Dorian Sylvain is a studio painter and muralist, as well as an art educator, curator, and community planner. Much of her public work addresses issues of beautification inspired by color palettes and patterns found throughout the African diaspora, particularly architecture. Core to her practice is collaborating with children and communities to elevate neighborhood aesthetics and foster shared understanding. In addition to commissioned studio and mural work, Sylvain has led public art projects over the past four decades that empower community and expose children to art making, building the next generation of “cultural keepers.”
About the Chicago Womxn’s Suffrage Tribute Committee
The Chicago Womxn’s Suffrage Tribute Committee was formed in 2020 to honor the work of Illinois women for voting and other rights for women, and to ensure that the stories of women’s activism are told and not forgotten. The focus of the committee is to create public art projects that will reach wide audiences and serve to mark the work of women activists in public spaces and venues. The Chicago Suffrage murals are the first of the projects they seek to create. Others include installing historic markers at women’s suffrage sites in the state (five markers are currently underway), and state-wide recognition of female political trailblazers through public art and other projects.
Meg Duguid is an artist and an arts administrator. She is currently the director of exhibitions for Columbia College Chicago’s Department of Exhibitions and Performing and Student Spaces and Chief Curator of the Wabash Arts Corridor. Most recently she curated Where the Future Came From, an exhibition and resulting book exploring the history of feminist artist run spaces in Chicago from 1880-2018. Duguid received her BFA from the School of the Art Institute of Chicago and her MFA from Bard College.
Michelle Duster is a writer, speaker, educator, public historian, and champion of racial and gender equity. She has written, edited, or contributed to sixteen books. Her advocacy has led to street names, monuments, historical markers, and other public history projects that highlight women and African Americans, including her paternal great-grandmother Ida B. Wells.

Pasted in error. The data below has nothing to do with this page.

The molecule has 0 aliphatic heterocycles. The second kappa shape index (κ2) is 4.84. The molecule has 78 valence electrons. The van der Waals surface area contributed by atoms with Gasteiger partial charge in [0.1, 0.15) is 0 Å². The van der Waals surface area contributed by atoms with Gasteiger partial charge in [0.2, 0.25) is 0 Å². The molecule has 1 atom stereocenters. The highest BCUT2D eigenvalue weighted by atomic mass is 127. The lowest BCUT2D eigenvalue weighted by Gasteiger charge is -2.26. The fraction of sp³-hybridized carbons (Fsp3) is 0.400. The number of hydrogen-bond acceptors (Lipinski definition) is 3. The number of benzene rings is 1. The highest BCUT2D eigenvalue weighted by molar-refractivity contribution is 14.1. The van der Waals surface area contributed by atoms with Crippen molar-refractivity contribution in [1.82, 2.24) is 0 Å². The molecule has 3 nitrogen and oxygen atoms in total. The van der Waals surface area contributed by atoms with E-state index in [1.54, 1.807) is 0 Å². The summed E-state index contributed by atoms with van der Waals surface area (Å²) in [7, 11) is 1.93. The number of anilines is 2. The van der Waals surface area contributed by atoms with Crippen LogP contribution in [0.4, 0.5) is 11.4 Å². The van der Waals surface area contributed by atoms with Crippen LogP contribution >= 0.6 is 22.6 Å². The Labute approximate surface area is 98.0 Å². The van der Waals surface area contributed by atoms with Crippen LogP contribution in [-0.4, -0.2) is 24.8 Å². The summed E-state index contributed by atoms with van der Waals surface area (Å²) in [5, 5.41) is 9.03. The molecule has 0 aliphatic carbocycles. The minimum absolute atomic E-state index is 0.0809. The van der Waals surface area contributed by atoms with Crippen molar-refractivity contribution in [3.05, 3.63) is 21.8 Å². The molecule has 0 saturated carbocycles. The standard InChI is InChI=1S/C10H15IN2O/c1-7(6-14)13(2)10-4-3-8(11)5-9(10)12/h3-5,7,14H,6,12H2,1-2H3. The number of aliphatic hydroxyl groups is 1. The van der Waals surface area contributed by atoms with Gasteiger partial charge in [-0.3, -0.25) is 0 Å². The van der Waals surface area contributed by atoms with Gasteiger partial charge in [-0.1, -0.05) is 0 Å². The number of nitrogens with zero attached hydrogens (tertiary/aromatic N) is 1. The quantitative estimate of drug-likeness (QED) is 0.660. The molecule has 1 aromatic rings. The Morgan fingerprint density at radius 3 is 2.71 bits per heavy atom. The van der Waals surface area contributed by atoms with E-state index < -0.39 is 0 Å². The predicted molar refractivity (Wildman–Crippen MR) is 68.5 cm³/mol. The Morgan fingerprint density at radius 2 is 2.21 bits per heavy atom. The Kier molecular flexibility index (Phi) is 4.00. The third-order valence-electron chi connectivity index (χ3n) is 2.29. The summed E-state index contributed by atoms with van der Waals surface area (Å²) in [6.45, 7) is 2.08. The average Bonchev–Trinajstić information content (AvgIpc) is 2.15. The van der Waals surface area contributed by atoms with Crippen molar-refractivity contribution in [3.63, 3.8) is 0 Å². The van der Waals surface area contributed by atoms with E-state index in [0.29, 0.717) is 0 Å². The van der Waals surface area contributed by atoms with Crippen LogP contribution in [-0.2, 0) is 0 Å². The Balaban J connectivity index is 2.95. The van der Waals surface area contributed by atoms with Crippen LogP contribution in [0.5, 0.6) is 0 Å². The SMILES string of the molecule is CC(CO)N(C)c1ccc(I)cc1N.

Catherine Mardikes serves as Executive Vice President of the League of Women Voters of Chicago and co-leader of the South Side Unit. She was a lead organizer in the successful effort to name a street in downtown Chicago after Ida. B. Wells. Catherine is Senior Humanities Bibliographer at the University of Chicago Library. She holds a PhD in Classics from the same university.
Kris Nesbitt is Chief Strategic Initiatives Officer at Chicago History Museum and was the long-time Director of Exhibits and Experience Development at Shedd Aquarium. She is a board member for the Chicago Cultural Accessibility Consortium and a proud Girl Scout troop leader and volunteer. She is a frequent presenter on accessibility and inclusion and was the recipient of the John Cotton Dana Award for Leadership from the American Alliance of Museums in 2019.
Lori Osborne directs the Evanston Women’s History Project at the Evanston History Center. She also serves as Director of the Frances Willard House Museum in Evanston. Osborne is a member of the board of the National Collaborative for Women’s History Sites (NCWHS) and is the Illinois Coordinator for the Votes for Women Trail, which is a NCWHS project in honor of the 100th Anniversary of the 19th (Suffrage) Amendment.
Neysa Page-Lieberman is a contemporary art curator, writer and educator with a focus on public art & monuments, feminism, African diaspora and social practice. She is the Co-Artistic Director of Monuments to Movements: In the House of Radical Feminist Practices, an international initiative that reimagines future monuments to illuminate collective action. Formerly she was E.D. of DEPS at Columbia College Chicago and Chief Curator of the Wabash Arts Corridor.